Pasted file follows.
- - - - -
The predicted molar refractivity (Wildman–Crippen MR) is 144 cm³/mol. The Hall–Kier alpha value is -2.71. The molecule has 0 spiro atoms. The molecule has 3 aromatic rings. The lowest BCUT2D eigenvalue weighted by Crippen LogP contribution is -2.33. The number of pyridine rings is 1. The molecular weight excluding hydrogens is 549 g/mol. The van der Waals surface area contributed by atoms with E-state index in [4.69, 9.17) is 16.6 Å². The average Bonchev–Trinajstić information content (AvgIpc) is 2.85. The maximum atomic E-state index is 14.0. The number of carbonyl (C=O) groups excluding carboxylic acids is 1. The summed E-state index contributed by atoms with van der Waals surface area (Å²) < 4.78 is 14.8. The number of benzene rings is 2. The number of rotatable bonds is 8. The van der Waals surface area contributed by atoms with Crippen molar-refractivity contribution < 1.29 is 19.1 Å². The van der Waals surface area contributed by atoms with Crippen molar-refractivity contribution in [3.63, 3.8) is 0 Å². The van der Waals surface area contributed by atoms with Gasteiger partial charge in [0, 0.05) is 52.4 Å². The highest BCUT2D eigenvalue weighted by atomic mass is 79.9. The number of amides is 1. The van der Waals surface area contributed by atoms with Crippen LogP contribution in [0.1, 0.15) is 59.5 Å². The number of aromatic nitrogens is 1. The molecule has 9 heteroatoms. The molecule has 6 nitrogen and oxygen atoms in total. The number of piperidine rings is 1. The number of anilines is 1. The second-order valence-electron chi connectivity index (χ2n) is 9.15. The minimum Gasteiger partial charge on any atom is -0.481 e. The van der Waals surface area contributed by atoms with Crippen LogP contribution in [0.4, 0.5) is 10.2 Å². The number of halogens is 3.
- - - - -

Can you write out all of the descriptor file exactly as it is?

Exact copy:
The predicted molar refractivity (Wildman–Crippen MR) is 144 cm³/mol. The Hall–Kier alpha value is -2.71. The molecule has 0 spiro atoms. The molecule has 3 aromatic rings. The lowest BCUT2D eigenvalue weighted by Crippen LogP contribution is -2.33. The number of pyridine rings is 1. The molecular weight excluding hydrogens is 549 g/mol. The van der Waals surface area contributed by atoms with E-state index in [4.69, 9.17) is 16.6 Å². The average Bonchev–Trinajstić information content (AvgIpc) is 2.85. The maximum atomic E-state index is 14.0. The number of carbonyl (C=O) groups excluding carboxylic acids is 1. The summed E-state index contributed by atoms with van der Waals surface area (Å²) < 4.78 is 14.8. The number of benzene rings is 2. The number of rotatable bonds is 8. The van der Waals surface area contributed by atoms with Crippen molar-refractivity contribution < 1.29 is 19.1 Å². The van der Waals surface area contributed by atoms with Crippen molar-refractivity contribution in [3.63, 3.8) is 0 Å². The van der Waals surface area contributed by atoms with Gasteiger partial charge in [0, 0.05) is 52.4 Å². The highest BCUT2D eigenvalue weighted by atomic mass is 79.9. The number of amides is 1. The van der Waals surface area contributed by atoms with Crippen LogP contribution in [0.1, 0.15) is 59.5 Å². The number of aromatic nitrogens is 1. The molecule has 9 heteroatoms. The molecule has 6 nitrogen and oxygen atoms in total. The number of piperidine rings is 1. The number of anilines is 1. The second-order valence-electron chi connectivity index (χ2n) is 9.15. The minimum Gasteiger partial charge on any atom is -0.481 e. The van der Waals surface area contributed by atoms with Crippen LogP contribution in [0.4, 0.5) is 10.2 Å². The number of halogens is 3.